If you still have the chance, see this film in a theater. The experience of watching it at home is perfectly okay and just as good, but there's just something very special about seeing a film this good (and a film which reminds me why I love movies to begin with) in that kind of environment.
The Fault in Our Stars is predominantly trite, sentimental, contrived, pretentious, and emotionally manipulative.
Shailene Woodley plays a surface-level characterization of a teenage girl suffering from terminal cancer. The character ends there, however, as she is a person defined solely by her illness and not much more. Ansel Elgort is one of the better aspects of this film, though his character is similarly lacking in depth and also responsible for uttering some of the more cringe-inducing lines.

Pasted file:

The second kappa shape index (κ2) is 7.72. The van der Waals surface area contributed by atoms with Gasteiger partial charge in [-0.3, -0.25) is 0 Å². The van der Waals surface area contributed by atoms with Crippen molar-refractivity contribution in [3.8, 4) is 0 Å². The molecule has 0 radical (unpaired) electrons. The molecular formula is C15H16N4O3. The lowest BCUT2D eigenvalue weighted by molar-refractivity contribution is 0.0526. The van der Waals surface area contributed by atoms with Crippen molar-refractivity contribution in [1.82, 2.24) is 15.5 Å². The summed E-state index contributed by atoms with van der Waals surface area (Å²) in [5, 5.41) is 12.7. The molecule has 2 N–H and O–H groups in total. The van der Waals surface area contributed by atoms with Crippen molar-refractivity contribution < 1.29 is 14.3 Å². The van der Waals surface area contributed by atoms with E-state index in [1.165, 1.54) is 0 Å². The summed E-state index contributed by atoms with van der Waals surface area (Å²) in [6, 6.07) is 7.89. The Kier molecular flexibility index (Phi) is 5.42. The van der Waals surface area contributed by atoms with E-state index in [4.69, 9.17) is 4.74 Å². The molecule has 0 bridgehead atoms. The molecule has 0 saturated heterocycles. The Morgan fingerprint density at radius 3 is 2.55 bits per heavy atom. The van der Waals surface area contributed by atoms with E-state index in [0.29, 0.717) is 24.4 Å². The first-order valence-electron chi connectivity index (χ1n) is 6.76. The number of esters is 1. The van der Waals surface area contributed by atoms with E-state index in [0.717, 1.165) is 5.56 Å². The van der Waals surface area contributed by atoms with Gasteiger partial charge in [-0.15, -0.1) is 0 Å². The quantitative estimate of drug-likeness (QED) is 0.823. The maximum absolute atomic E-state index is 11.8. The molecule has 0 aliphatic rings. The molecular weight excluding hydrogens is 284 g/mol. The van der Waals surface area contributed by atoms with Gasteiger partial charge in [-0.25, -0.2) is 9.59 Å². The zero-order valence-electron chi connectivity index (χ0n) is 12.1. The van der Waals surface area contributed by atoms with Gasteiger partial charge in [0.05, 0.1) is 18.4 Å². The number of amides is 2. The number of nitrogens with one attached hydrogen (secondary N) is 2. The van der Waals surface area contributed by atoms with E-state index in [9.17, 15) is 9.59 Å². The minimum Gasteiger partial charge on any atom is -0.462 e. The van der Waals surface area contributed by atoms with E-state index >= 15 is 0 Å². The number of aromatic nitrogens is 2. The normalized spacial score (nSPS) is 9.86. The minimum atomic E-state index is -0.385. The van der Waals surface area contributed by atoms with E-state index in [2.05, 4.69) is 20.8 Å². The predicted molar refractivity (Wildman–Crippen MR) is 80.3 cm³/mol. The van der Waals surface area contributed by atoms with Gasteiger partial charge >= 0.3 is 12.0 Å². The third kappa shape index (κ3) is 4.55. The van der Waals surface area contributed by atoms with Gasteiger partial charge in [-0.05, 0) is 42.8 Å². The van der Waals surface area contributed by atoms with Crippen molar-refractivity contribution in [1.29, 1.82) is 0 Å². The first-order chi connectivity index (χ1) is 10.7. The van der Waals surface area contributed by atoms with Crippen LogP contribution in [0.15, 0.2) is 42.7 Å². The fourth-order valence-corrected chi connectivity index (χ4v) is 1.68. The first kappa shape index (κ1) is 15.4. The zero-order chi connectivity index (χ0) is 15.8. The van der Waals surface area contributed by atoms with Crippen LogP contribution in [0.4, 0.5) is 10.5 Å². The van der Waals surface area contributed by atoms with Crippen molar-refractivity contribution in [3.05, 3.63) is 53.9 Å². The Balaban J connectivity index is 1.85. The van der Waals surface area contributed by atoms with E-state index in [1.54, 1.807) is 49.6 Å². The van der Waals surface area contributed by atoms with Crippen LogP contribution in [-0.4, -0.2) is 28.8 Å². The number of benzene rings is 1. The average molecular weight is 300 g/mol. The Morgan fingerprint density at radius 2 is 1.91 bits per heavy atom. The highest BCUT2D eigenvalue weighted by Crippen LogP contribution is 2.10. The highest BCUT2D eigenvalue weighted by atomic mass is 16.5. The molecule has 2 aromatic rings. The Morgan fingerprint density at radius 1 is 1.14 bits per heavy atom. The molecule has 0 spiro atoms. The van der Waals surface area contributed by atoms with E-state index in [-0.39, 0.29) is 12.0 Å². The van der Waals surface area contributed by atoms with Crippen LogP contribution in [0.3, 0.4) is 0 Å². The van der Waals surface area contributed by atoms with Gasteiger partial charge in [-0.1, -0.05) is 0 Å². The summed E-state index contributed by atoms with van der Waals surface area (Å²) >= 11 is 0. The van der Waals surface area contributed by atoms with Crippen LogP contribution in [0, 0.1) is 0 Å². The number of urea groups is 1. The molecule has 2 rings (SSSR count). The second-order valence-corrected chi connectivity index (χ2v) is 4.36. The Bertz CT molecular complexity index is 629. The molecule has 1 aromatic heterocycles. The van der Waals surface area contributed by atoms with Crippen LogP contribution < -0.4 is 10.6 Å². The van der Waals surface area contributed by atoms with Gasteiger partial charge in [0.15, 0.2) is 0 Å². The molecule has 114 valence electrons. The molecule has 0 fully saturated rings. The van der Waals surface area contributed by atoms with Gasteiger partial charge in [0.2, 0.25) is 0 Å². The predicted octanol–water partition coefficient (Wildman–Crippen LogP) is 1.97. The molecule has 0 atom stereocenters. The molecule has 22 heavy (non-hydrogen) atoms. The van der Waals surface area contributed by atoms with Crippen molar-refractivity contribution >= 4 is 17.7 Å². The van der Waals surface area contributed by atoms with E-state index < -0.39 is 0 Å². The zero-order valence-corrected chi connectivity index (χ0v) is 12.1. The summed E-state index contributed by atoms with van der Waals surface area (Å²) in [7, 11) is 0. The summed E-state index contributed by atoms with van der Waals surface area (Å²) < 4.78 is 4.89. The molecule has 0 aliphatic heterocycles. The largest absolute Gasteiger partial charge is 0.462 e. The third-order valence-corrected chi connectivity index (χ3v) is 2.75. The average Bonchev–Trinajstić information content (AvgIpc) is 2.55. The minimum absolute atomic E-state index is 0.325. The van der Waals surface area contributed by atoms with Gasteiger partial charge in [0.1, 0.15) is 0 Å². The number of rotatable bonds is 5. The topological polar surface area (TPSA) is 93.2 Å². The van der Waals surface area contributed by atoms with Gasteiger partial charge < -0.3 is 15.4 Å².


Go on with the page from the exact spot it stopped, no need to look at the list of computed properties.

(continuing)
Their relationship on…
I feel as though I am at a loss for words when it comes to The Grand Budapest Hotel. It seems as though all of my thoughts have already been expressed by reviewers far more competent than myself. That puts me in a weird spot because I don't want to just write the same things that everyone else has written. But, if everything has been said, what the hell am I supposed to say?
I suppose I'd like to begin…